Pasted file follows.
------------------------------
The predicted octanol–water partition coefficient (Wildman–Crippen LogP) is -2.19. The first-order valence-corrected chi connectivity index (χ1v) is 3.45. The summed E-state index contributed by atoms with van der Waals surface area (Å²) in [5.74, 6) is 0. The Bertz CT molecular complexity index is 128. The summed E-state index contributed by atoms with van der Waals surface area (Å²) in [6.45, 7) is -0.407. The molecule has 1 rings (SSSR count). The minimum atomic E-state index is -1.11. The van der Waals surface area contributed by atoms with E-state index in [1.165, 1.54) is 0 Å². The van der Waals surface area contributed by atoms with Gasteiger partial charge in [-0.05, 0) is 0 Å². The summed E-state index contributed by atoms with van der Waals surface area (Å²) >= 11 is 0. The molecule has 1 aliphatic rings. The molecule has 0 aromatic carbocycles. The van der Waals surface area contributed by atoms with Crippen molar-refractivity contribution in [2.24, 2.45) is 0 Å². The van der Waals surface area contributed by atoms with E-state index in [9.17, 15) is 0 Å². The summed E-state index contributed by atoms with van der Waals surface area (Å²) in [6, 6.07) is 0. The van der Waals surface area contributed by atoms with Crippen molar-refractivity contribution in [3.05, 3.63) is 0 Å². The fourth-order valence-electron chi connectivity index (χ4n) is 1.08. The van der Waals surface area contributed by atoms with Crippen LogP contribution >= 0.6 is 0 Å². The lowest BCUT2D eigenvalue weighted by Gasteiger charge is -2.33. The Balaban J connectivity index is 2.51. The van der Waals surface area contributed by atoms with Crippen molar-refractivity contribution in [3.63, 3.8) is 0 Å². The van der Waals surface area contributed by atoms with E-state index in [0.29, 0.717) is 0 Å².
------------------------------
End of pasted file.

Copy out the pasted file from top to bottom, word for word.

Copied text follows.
The predicted octanol–water partition coefficient (Wildman–Crippen LogP) is -2.19. The first-order valence-corrected chi connectivity index (χ1v) is 3.45. The summed E-state index contributed by atoms with van der Waals surface area (Å²) in [5.74, 6) is 0. The Bertz CT molecular complexity index is 128. The summed E-state index contributed by atoms with van der Waals surface area (Å²) in [6.45, 7) is -0.407. The molecule has 1 rings (SSSR count). The minimum atomic E-state index is -1.11. The van der Waals surface area contributed by atoms with E-state index in [1.165, 1.54) is 0 Å². The van der Waals surface area contributed by atoms with Gasteiger partial charge in [-0.05, 0) is 0 Å². The summed E-state index contributed by atoms with van der Waals surface area (Å²) >= 11 is 0. The molecule has 1 aliphatic rings. The molecule has 0 aromatic carbocycles. The van der Waals surface area contributed by atoms with Crippen molar-refractivity contribution in [2.24, 2.45) is 0 Å². The van der Waals surface area contributed by atoms with E-state index in [9.17, 15) is 0 Å². The summed E-state index contributed by atoms with van der Waals surface area (Å²) in [6, 6.07) is 0. The van der Waals surface area contributed by atoms with Crippen molar-refractivity contribution in [3.05, 3.63) is 0 Å². The fourth-order valence-electron chi connectivity index (χ4n) is 1.08. The van der Waals surface area contributed by atoms with Crippen LogP contribution >= 0.6 is 0 Å². The lowest BCUT2D eigenvalue weighted by Gasteiger charge is -2.33. The Balaban J connectivity index is 2.51. The van der Waals surface area contributed by atoms with Crippen molar-refractivity contribution in [3.63, 3.8) is 0 Å². The van der Waals surface area contributed by atoms with E-state index in [0.29, 0.717) is 0 Å².